Labour History: A Journal of Labour and Social History

Labor and the Anzac Legend, 1915–45

Labour History: A Journal of Labour and Social History (2014), 106, (1), 163–188.

Abstract

This article reconsiders the Australian Labor Party’s relationship with the so-called “Anzac Legend.” Examining the period between the first anniversary of the Gallipoli landings and World War II’s conclusion, it argues that ALP and mainstream union attitudes towards Anzac are more nuanced than historians have typically allowed. According to received historiographical wisdom, the conservative “hijack” of Australian nationalism during the latter stages of the Great War, in addition to the vicious Labor schism over conscription, meant that Labor found itself alienated from the “imperialist” legend for most of the inter-war period. Not until John Curtin heroically led the country through World War II, so the story goes, could Laborites identify with Anzac-style patriotism. Through a close reading of the speeches and writings of Labor politicians and publicists, I will stress Labor’s more complex relationship with Anzac, in turn problematising the simplistic “hijack” thesis.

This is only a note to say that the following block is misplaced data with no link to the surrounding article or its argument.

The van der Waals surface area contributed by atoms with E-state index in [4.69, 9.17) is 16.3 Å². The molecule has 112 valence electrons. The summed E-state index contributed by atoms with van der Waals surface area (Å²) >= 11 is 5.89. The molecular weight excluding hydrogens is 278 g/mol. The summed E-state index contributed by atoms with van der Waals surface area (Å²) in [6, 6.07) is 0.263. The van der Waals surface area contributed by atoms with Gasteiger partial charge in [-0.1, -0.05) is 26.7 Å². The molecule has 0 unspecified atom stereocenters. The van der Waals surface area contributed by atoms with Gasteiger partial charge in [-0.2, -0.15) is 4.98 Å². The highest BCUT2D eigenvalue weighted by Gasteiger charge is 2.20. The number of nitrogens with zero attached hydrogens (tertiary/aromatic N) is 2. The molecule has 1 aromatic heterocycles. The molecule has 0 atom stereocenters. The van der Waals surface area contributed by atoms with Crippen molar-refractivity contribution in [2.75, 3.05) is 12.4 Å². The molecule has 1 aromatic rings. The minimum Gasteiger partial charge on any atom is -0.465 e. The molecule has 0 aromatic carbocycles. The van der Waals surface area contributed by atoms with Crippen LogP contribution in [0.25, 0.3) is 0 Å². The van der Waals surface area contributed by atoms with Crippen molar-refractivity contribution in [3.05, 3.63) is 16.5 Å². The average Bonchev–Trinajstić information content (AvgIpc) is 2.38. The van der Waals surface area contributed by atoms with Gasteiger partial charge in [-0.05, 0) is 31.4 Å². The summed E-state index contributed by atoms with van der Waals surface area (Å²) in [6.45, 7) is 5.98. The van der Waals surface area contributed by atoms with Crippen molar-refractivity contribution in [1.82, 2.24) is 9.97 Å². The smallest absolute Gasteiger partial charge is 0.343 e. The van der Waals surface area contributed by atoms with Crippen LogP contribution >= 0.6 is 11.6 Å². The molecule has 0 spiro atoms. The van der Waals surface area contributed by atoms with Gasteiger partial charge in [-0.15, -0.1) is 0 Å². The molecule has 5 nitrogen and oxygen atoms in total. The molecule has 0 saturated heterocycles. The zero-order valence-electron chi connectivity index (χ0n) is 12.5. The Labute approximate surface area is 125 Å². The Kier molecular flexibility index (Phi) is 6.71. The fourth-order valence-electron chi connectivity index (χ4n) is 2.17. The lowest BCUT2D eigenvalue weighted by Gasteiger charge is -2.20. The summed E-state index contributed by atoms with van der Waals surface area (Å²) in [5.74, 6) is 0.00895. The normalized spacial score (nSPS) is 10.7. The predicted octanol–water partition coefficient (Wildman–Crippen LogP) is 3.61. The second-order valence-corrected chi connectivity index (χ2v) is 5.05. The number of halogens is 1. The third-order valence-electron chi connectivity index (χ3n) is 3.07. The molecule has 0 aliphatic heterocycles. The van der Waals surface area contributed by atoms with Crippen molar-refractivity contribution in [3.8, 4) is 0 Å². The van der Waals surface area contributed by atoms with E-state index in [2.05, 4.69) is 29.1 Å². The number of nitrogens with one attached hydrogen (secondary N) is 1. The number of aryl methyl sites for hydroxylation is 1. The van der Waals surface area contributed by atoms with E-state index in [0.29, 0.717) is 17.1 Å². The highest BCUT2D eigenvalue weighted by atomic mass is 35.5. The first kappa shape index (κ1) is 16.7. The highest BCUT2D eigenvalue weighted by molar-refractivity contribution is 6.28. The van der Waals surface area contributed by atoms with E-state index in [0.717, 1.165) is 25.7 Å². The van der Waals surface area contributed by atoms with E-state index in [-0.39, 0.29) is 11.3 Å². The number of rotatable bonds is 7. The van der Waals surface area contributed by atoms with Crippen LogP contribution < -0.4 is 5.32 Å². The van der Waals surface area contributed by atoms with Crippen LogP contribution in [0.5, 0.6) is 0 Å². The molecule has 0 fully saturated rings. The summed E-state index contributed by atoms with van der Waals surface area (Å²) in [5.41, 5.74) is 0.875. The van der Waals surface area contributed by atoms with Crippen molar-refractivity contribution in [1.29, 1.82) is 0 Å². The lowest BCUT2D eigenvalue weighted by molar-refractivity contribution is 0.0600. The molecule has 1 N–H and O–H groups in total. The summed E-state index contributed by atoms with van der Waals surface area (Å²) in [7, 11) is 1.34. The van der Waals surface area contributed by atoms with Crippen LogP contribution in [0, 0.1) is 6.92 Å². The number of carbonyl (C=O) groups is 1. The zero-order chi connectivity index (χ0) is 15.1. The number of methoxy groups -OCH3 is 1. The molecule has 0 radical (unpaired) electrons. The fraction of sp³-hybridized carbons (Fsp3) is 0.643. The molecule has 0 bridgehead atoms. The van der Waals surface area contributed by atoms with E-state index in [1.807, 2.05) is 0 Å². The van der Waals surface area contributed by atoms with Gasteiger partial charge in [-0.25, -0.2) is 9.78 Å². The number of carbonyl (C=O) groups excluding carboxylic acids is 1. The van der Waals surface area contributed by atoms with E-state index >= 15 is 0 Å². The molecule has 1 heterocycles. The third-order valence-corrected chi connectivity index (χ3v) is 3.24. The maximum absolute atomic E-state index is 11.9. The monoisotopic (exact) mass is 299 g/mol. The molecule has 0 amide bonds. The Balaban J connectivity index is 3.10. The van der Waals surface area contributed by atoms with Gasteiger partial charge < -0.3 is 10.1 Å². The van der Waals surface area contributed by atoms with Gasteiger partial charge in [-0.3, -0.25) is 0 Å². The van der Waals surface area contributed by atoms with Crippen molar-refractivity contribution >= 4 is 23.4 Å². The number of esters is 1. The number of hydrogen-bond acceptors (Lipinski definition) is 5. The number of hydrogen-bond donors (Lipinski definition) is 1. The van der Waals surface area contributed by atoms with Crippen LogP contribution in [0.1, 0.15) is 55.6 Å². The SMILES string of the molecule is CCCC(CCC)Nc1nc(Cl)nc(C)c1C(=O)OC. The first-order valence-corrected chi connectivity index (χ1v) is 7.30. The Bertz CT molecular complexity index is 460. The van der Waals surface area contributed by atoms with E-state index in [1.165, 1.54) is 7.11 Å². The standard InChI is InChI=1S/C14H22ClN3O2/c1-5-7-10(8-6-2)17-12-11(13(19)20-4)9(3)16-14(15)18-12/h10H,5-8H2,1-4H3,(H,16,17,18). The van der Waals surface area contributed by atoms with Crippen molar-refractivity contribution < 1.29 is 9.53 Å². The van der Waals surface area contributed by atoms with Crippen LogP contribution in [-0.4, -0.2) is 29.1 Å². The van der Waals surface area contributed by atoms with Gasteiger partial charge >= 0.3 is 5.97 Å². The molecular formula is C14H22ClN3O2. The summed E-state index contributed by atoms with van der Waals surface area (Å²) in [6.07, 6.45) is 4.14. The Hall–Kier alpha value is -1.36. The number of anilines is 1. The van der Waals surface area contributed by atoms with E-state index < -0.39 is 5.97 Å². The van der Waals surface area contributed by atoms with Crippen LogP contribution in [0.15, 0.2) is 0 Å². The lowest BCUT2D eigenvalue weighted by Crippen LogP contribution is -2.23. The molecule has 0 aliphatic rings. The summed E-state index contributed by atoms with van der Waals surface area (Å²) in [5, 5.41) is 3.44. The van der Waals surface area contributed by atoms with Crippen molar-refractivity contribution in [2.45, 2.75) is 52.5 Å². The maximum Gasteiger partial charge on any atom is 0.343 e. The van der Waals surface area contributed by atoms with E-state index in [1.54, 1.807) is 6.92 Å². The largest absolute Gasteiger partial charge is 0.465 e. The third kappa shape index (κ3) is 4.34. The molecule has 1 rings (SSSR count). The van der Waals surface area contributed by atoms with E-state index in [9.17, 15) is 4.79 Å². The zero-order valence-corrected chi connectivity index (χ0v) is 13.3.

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Footnotes

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Author details

Dyrenfurth, Nick